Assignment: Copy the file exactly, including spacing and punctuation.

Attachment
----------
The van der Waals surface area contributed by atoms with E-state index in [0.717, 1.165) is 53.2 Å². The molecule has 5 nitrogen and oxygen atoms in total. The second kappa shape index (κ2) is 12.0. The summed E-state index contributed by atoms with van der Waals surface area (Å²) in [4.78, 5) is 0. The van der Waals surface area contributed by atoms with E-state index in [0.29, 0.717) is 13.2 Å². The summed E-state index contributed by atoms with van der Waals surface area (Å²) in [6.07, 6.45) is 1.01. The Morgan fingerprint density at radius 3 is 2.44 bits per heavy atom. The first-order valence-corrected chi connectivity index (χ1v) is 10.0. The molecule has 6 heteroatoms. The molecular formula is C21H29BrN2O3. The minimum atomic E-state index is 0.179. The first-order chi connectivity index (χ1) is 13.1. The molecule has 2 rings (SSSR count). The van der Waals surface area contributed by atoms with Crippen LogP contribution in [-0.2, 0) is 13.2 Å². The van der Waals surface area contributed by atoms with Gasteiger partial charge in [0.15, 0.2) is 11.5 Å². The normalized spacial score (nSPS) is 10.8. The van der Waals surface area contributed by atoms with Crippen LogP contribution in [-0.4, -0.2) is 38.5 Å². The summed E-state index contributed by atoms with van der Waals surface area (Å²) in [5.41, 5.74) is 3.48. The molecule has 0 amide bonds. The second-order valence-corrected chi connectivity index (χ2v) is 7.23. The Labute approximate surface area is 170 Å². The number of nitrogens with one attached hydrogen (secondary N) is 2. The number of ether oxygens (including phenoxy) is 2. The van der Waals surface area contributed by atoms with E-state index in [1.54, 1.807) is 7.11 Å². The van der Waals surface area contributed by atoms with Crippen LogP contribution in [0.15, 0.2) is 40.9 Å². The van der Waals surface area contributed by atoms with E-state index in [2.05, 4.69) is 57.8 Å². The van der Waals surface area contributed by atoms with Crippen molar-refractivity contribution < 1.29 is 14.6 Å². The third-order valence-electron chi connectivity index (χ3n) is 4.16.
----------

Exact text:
The van der Waals surface area contributed by atoms with E-state index in [0.717, 1.165) is 53.2 Å². The molecule has 5 nitrogen and oxygen atoms in total. The second kappa shape index (κ2) is 12.0. The summed E-state index contributed by atoms with van der Waals surface area (Å²) in [4.78, 5) is 0. The van der Waals surface area contributed by atoms with E-state index in [0.29, 0.717) is 13.2 Å². The summed E-state index contributed by atoms with van der Waals surface area (Å²) in [6.07, 6.45) is 1.01. The Morgan fingerprint density at radius 3 is 2.44 bits per heavy atom. The first-order valence-corrected chi connectivity index (χ1v) is 10.0. The molecule has 6 heteroatoms. The molecular formula is C21H29BrN2O3. The minimum atomic E-state index is 0.179. The first-order chi connectivity index (χ1) is 13.1. The molecule has 2 rings (SSSR count). The van der Waals surface area contributed by atoms with Crippen LogP contribution in [-0.2, 0) is 13.2 Å². The van der Waals surface area contributed by atoms with Gasteiger partial charge in [0.15, 0.2) is 11.5 Å². The normalized spacial score (nSPS) is 10.8. The van der Waals surface area contributed by atoms with Crippen LogP contribution in [-0.4, -0.2) is 38.5 Å². The summed E-state index contributed by atoms with van der Waals surface area (Å²) in [5.41, 5.74) is 3.48. The molecule has 0 amide bonds. The second-order valence-corrected chi connectivity index (χ2v) is 7.23. The Labute approximate surface area is 170 Å². The number of nitrogens with one attached hydrogen (secondary N) is 2. The number of ether oxygens (including phenoxy) is 2. The van der Waals surface area contributed by atoms with E-state index in [1.54, 1.807) is 7.11 Å². The van der Waals surface area contributed by atoms with Crippen LogP contribution in [0.15, 0.2) is 40.9 Å². The van der Waals surface area contributed by atoms with E-state index in [2.05, 4.69) is 57.8 Å². The van der Waals surface area contributed by atoms with Crippen molar-refractivity contribution < 1.29 is 14.6 Å². The third-order valence-electron chi connectivity index (χ3n) is 4.16.